Manhattan’s 111 Eighth Avenue Trades for $1.9B

In one of the year's largest sales, Google has scored the biggest non-portfolio commercial real estate deal in the United States.

December 23, 2010
By Barbra Murray, Contributing Editor

Leave it to the Big Apple to lead the pack. The city just scored the biggest non-portfolio commercial real estate deal in the U.S. this year with Google Inc.’s $1.9 billion acquisition of the 2.9 million square-foot building at 111 Eighth Ave., home of the company’s New York City headquarters, from a partnership involving Taconic Investment Partners, Jamestown Properties and the New York State Common Retirement Fund.

“It’s a brilliant move by Google,” Dan Fasulo, managing director with global research and consulting firm Real Capital Analytics, told CPE “They just wanted to control their own destiny to grow in New York.”

Taconic and partners had owned the block-long building at 111 Eighth Avenue, originally developed in 1932 as the headquarters for the Port Authority of New York, since acquiring it in early 1998. The team submitted the property to a $68 million upgrade that transformed the structure, which anchors the Chelsea and Meatpacking District neighborhoods, into a premier office location that has since attracted top tenants in the advertising, fashion, media and technology industries. Google has called 111 Eighth Avenue home since 2006 and has been expanding ever since; it is now the largest occupant in the building. Other businesses on the tenant roster include Armani AX, Deutsche Advertising, Lifetime TV, Nike and WebMD, which also maintains its headquarters at the location.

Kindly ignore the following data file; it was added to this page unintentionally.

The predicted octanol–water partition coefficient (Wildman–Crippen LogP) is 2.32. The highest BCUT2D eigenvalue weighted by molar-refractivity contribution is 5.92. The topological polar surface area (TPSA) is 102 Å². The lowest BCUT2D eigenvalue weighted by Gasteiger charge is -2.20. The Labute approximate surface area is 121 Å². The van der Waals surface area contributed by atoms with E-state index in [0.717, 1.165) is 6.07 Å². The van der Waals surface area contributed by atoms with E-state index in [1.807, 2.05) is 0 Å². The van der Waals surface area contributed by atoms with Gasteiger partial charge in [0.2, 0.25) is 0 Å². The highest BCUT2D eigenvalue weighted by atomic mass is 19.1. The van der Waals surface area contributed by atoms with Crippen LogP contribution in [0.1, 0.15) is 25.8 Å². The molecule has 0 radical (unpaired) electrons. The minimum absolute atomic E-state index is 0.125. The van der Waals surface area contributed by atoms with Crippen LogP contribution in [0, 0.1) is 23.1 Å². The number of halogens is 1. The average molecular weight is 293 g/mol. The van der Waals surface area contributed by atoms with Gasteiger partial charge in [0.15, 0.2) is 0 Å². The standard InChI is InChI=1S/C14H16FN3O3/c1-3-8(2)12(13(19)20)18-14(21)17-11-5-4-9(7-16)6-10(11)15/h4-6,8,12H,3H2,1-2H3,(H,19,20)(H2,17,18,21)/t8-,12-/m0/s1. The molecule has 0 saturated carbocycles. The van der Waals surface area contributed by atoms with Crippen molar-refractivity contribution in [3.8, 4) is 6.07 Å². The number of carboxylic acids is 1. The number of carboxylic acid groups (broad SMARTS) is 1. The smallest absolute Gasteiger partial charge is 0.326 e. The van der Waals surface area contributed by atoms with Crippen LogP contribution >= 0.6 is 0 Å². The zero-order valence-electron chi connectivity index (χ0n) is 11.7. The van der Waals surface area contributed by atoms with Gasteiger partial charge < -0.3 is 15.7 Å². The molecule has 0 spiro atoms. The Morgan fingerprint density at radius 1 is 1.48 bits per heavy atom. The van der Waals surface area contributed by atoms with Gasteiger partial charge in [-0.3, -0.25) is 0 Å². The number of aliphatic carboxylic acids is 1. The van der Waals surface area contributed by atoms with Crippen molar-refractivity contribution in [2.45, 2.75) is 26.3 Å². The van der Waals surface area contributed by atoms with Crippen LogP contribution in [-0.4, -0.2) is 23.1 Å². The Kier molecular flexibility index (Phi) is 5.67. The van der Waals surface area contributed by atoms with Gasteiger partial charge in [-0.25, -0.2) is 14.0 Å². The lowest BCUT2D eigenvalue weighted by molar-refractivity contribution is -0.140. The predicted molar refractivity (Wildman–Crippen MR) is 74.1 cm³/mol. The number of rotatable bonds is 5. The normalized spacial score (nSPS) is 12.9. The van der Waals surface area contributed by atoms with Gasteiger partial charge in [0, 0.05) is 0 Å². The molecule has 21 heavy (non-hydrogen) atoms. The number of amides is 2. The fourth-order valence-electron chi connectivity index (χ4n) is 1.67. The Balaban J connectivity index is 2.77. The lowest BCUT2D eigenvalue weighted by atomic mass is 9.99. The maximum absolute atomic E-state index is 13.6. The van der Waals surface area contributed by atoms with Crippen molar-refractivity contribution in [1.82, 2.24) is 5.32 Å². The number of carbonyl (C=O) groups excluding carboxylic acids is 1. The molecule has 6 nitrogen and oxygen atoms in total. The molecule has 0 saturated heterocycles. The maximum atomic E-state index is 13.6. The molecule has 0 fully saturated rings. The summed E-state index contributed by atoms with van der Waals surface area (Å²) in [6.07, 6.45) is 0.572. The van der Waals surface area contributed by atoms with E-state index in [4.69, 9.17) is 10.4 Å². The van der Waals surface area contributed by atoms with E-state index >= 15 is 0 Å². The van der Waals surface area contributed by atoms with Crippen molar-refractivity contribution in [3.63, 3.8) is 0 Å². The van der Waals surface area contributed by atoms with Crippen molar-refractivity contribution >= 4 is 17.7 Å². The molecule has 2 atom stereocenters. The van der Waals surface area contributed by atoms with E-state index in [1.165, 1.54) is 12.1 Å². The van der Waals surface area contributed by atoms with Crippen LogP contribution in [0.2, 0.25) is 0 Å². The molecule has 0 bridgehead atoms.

The sellers relied on Howard Shapiro of Greenberg Traurig to serve as legal counsel, while commercial real estate firm Eastdil Secured provided them with representation in the transaction. CB Richard Ellis represented Google. Taconic will maintain a connection to 111 Eighth Avenue, as its subsidiary, Taconic Management Company, will spearhead leasing and management activities on Google’s behalf.

“Many growing companies in New York City have struggled with the commercial real estate market; Google couldn’t have been more smart in being proactive in ensuring they will be able to grow where they want,” Fasulo said.

The big-ticket deal speaks volumes about the Manhattan office market, he added. “It is in solid recovery mode in terms of investments. We saw a steady upward trend and we expect it to continue in 2011 and open up even more.” In the third quarter alone, the list of transactions included SL Green Realty’s acquisition of 125 Park Ave. for $330 million, Boston Properties’ purchase of 510 Madison Ave. in a $275 million deal and TIAA-CREF’s purchase of 685 Third Ave. for $190 million.

“The stars are aligned for big sales in 2011,” Fasulo added. “Lenders are back competing to make loans and CMBS will be back in a big way next year. The diversity of capital sources available for commercial real estate so early in this cycle is incredible. Public REITs are flush with cash; equity funds are loaded. And since the debt markets are looking up, privates investors are starting to get active again–and then there are foreign investors. There is a tremendous amount of capital that will be chasing commercial real estate next year.”